Anne Barth, Democratic candidate for West Virginia's 2nd Congressional District, won't be appearing on the ballot in May - but someone named Ann Barth will.

Actually, the two are the same, as far as the West Virginia Secretary of State's office is concerned.

Barth (left) is well-known to the Calhoun community, her grandmother, the late Louise McDonald, was one of the county's most respected teachers.

The office called Anne Barth - the actual candidate - Thursday to inform her that, even though she had filled out all her filing papers correctly, her name would not appear correctly on the thousands of paper ballots, absentee ballots, and the optical scan ballots already printed for the May primary election because, well, "they goofed."

Barth is a first-time candidate who has been working diligently to establish name recognition in her district.

She is in a challenge to win her parties nomination to face Congresswoman Shelly Moore Capito this fall.

Taking full responsibility for the error is the Secretary of State's office.

They have cited code 3-1-21 F as a way to remedy the situation. The code would allow the Secretary of State to order all the ballots to be reprinted correctly.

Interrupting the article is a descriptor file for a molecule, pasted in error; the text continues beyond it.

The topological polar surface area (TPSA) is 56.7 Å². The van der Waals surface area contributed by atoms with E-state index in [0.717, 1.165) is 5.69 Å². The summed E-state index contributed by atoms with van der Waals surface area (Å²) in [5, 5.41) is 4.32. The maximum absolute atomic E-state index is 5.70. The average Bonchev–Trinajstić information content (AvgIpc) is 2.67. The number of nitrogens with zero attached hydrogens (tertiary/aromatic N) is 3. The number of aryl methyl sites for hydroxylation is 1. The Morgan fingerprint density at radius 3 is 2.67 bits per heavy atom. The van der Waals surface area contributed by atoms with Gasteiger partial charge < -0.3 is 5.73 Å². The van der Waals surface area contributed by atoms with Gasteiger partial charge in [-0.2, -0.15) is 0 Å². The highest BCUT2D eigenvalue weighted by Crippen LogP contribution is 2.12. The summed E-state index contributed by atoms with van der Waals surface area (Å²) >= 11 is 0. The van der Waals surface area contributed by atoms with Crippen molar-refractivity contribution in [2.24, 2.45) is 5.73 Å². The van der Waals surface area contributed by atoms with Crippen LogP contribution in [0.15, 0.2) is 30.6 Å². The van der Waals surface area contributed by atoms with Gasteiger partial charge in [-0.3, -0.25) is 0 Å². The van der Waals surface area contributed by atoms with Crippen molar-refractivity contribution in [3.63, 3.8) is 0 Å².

The cost to West Virginia taxpayers is between $100,000-$125,000, according to the Secretary of State's office.

"I hold no ill will at all toward the Secretary of State's Office," Anne Barth said, "but I do have a concern about government mistakes that cost taxpayers money. We all pay a price for those mistakes."

"One of the reasons I am running for Congress is that I believe in fiscal responsibility. I believe taxpayers too often end up paying for the mistakes of government. We need to restore some fiscal sanity to Washington. That is a big reason why I am running," Barth said.

"I would never cause the taxpayers of West Virginia to have to pay $125,000 to clean up the mistake made by the Secretary of State's Office."

Hur Herald ©from Sunny Cal
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